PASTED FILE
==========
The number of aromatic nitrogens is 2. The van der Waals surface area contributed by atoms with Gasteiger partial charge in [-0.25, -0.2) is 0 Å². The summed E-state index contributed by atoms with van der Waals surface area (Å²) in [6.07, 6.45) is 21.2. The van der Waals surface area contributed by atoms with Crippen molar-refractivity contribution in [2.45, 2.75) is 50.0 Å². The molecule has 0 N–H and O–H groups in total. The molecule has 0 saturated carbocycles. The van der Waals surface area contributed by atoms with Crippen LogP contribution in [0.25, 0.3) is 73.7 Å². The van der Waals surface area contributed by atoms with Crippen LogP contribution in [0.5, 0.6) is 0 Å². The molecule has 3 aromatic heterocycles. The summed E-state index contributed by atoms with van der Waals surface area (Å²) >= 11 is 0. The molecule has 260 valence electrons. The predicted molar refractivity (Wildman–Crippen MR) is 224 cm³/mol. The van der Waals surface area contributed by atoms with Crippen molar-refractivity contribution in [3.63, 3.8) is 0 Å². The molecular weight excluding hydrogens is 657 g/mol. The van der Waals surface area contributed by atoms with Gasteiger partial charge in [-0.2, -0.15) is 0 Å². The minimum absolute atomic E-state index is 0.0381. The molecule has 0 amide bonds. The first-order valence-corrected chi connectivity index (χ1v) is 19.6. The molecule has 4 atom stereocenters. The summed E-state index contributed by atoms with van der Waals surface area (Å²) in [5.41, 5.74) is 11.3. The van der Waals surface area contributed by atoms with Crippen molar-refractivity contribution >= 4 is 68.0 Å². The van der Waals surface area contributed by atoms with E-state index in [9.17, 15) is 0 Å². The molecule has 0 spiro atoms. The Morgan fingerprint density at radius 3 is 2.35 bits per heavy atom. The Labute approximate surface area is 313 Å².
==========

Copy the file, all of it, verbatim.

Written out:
The number of aromatic nitrogens is 2. The van der Waals surface area contributed by atoms with Gasteiger partial charge in [-0.25, -0.2) is 0 Å². The summed E-state index contributed by atoms with van der Waals surface area (Å²) in [6.07, 6.45) is 21.2. The van der Waals surface area contributed by atoms with Crippen molar-refractivity contribution in [2.45, 2.75) is 50.0 Å². The molecule has 0 N–H and O–H groups in total. The molecule has 0 saturated carbocycles. The van der Waals surface area contributed by atoms with Crippen LogP contribution in [0.25, 0.3) is 73.7 Å². The van der Waals surface area contributed by atoms with Crippen LogP contribution in [0.5, 0.6) is 0 Å². The molecule has 3 aromatic heterocycles. The summed E-state index contributed by atoms with van der Waals surface area (Å²) >= 11 is 0. The molecule has 260 valence electrons. The predicted molar refractivity (Wildman–Crippen MR) is 224 cm³/mol. The van der Waals surface area contributed by atoms with Crippen molar-refractivity contribution in [3.63, 3.8) is 0 Å². The molecular weight excluding hydrogens is 657 g/mol. The van der Waals surface area contributed by atoms with Gasteiger partial charge in [-0.2, -0.15) is 0 Å². The minimum absolute atomic E-state index is 0.0381. The molecule has 0 amide bonds. The first-order valence-corrected chi connectivity index (χ1v) is 19.6. The molecule has 4 atom stereocenters. The summed E-state index contributed by atoms with van der Waals surface area (Å²) in [5.41, 5.74) is 11.3. The van der Waals surface area contributed by atoms with Crippen molar-refractivity contribution >= 4 is 68.0 Å². The van der Waals surface area contributed by atoms with E-state index in [9.17, 15) is 0 Å². The molecule has 0 spiro atoms. The Morgan fingerprint density at radius 3 is 2.35 bits per heavy atom. The Labute approximate surface area is 313 Å².